Choosing a camera
Buying a camera can seem bewildering at first, there's a lot of jargon and there are so many different makes and models out there. The good news is that there's almost certainly a camera that will suit you somewhere - it's just a matter of finding it!
Remember: A camera is a matter of personal taste, so please try them before you buy - some people like big heavy cameras, some like something small. Some people don't mind slower cameras, others really hate them. Specifications and reviews only ever tell part of the story, hands on experience is vital!
There are two main types of camera available these days, digital and film. Digital cameras are somewhat more expensive initially, but you don't have to pay for processing all the time - if you're just storing the images on your computer and printing an occasional shot they can pay for themselves very quickly. The drawback is that if you make prints of literally everything then you won't save much money compared to a 35mm film camera. Digital is much more fun if you have easy access to a computer, so if you don't it's possible that film may be a better option for you still.
My advice: If you want to shoot slides or specialised films, and/or you don't have a computer, consider a film camera. Otherwise, consider digital; the quality is rising and costs are falling rapidly.
There are two main types of digital camera, digital SLRs (with interchangeable lenses), and conventional consumer digital cameras. Much of the information in this section will be relevant for either type of camera. Recently dSLR's have come down in price significantly; if you want a new dSLR you can find them for less than 500USD including a lens, and if you're really lucky they'll include a useful size memory card too!
So, which is best for me - a dSLR or consumer digital camera? That all depends on you! Here's a list of the pros and cons in my opinion:
High quality images
|Small & lighter
Heavier & bulkier
Need a lens ($$$)
Inferior image quality
Not as flexible
Hidden extras? Most digital cameras are shipped with a very small memory card (maybe enough for 10 pictures) and most modern dSLRs ship with no card whatsoever; so bear in mind you'll need to buy one. The good news is that there's usually a link cable to connect the camera to the USB port on your computer, and often a battery and charger. Some cameras only ship with a set of disposable batteries though, so check before you buy. Most digital SLRs are shipped body only, which means you'll need to buy a lens too!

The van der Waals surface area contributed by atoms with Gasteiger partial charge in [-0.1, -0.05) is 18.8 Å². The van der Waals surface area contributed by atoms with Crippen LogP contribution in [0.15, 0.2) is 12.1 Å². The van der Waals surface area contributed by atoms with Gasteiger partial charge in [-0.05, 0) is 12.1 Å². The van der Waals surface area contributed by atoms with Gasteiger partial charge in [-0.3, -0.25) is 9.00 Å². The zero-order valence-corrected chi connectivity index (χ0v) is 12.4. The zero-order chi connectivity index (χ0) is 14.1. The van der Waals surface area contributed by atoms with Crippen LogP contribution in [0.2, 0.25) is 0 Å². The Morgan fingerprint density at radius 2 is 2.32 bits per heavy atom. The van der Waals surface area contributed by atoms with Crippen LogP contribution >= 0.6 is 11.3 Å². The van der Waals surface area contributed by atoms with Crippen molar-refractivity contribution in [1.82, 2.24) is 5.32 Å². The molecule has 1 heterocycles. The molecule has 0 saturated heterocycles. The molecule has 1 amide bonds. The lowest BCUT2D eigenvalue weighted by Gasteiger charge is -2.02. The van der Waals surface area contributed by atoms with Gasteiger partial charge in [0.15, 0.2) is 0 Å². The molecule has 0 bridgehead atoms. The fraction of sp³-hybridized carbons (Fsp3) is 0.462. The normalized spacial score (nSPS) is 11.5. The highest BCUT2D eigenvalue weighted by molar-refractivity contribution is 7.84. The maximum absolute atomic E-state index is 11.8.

How many Megapixels? Roughly speaking the number of megapixels you need is determined by how large you'd like to print your pictures, and how fussy you are about those pictures. For close viewing I'd recommend:
|Pixels||Razor sharp||Acceptably sharp|
|3MP||6" x 5" (15cm x 12.5cm)||12" x 10" (30cm x 25cm)|
|5MP||8" x 6" (20cm x 15cm)||16" x 12" (40cm x 30cm)|
|8MP||11" x 8" (27.5cm x 20cm)||22" x 16" (55cm x 40cm)|
|16MP||16" x 11" (40cm x 27.5cm)||32" x 22" (64cm x 55cm)|
If I haven't listed the pixel count of your camera, don't worry; it's simple to work out for your camera. My "razor sharp" recommendations are based on a resolution of 300ppi, and the "acceptably sharp" value is based on 150ppi. So, if your camera produces images that are 2048 x 1536 pixels - divide those by 300, and you'll have the "razor sharp" size in inches. If you divide the pixel values by 150, then that's the "acceptably sharp" value, in inches of course.
At this point I should mention that if you're looking at the images from a distance you can obviously print at larger sizes. If you need to enlarge a digital image much more significantly though, you'll probably need to investigate some specialized upsizing/interpolation software like OnOne GenuineFractals.
As the pixel count increases, there are increasing tradeoffs in image quality - generally the more pixels a camera has, the more image noise (coloured speckles) you're likely to encounter in your images. We're not at the limits for dSLRs, but for the smaller cameras 10MP is really pushing the boundaries a bit. You may find you actually get better images from a 6MP camera like the Fujifilm Finepix F31fd than most 10MP compact cameras.
Warning: If you're looking at relatively cheap cameras, particularly those on eBay, make sure find out how many "effective pixels" the camera offers - that will tell you the true resolution of the camera. Some low end manufacturers (unscrupulously in my opinion) quote the interpolated resolution in their brochures. Interpolating has a similar effect to resizing the image in Photoshop.
Camera Speed. Although all digital cameras can take pictures, some take a long time to actually do so. Two particular problems to look out for are shutter lag (the time between when you press the button to take the picture and when it actually gets around to doing it), and power-on delay (the time between when you switch the camera on, and it being ready to take pictures). Some of the slowest can have a shutter lag (including focussing) of over four seconds - it doesn't sound long, but I can assure you it feels like an eternity.
Zoom, how much do I need? When you're looking at zoom, make sure you're looking at optical zoom - digital zoom has a similar effect to zooming in on the image on your computer screen. When the specifications say a "10x zoom" they mean that the lens has a zoom range of 10x. Whilst a large zoom range can be useful it usually means that the camera is bigger than a similar specification camera with less zoom. A feature to look for, particularly in long zoom cameras, is optical image stabilization - it reduces the effect of camera shake on the image and so improves your chances of getting a crisp shot.